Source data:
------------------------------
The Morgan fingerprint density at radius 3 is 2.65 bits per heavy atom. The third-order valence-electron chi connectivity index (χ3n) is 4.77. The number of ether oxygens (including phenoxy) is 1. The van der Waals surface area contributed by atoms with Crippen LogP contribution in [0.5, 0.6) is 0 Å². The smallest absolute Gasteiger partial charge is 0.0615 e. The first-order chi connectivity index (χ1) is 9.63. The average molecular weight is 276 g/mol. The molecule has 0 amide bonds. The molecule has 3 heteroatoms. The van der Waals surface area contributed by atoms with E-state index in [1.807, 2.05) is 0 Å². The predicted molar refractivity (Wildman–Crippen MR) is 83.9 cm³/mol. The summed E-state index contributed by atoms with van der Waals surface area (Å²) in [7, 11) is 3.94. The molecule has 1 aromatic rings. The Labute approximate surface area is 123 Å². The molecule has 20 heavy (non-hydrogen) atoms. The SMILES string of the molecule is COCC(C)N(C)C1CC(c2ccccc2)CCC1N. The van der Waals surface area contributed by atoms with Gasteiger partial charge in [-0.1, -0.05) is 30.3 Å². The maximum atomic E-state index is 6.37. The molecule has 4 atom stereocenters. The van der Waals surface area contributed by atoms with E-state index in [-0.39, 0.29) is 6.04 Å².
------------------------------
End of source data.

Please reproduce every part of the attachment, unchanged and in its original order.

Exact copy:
The Morgan fingerprint density at radius 3 is 2.65 bits per heavy atom. The third-order valence-electron chi connectivity index (χ3n) is 4.77. The number of ether oxygens (including phenoxy) is 1. The van der Waals surface area contributed by atoms with Crippen LogP contribution in [0.5, 0.6) is 0 Å². The smallest absolute Gasteiger partial charge is 0.0615 e. The first-order chi connectivity index (χ1) is 9.63. The average molecular weight is 276 g/mol. The molecule has 0 amide bonds. The molecule has 3 heteroatoms. The van der Waals surface area contributed by atoms with E-state index in [1.807, 2.05) is 0 Å². The predicted molar refractivity (Wildman–Crippen MR) is 83.9 cm³/mol. The summed E-state index contributed by atoms with van der Waals surface area (Å²) in [7, 11) is 3.94. The molecule has 1 aromatic rings. The Labute approximate surface area is 123 Å². The molecule has 20 heavy (non-hydrogen) atoms. The SMILES string of the molecule is COCC(C)N(C)C1CC(c2ccccc2)CCC1N. The van der Waals surface area contributed by atoms with Gasteiger partial charge in [-0.1, -0.05) is 30.3 Å². The maximum atomic E-state index is 6.37. The molecule has 4 atom stereocenters. The van der Waals surface area contributed by atoms with E-state index in [-0.39, 0.29) is 6.04 Å².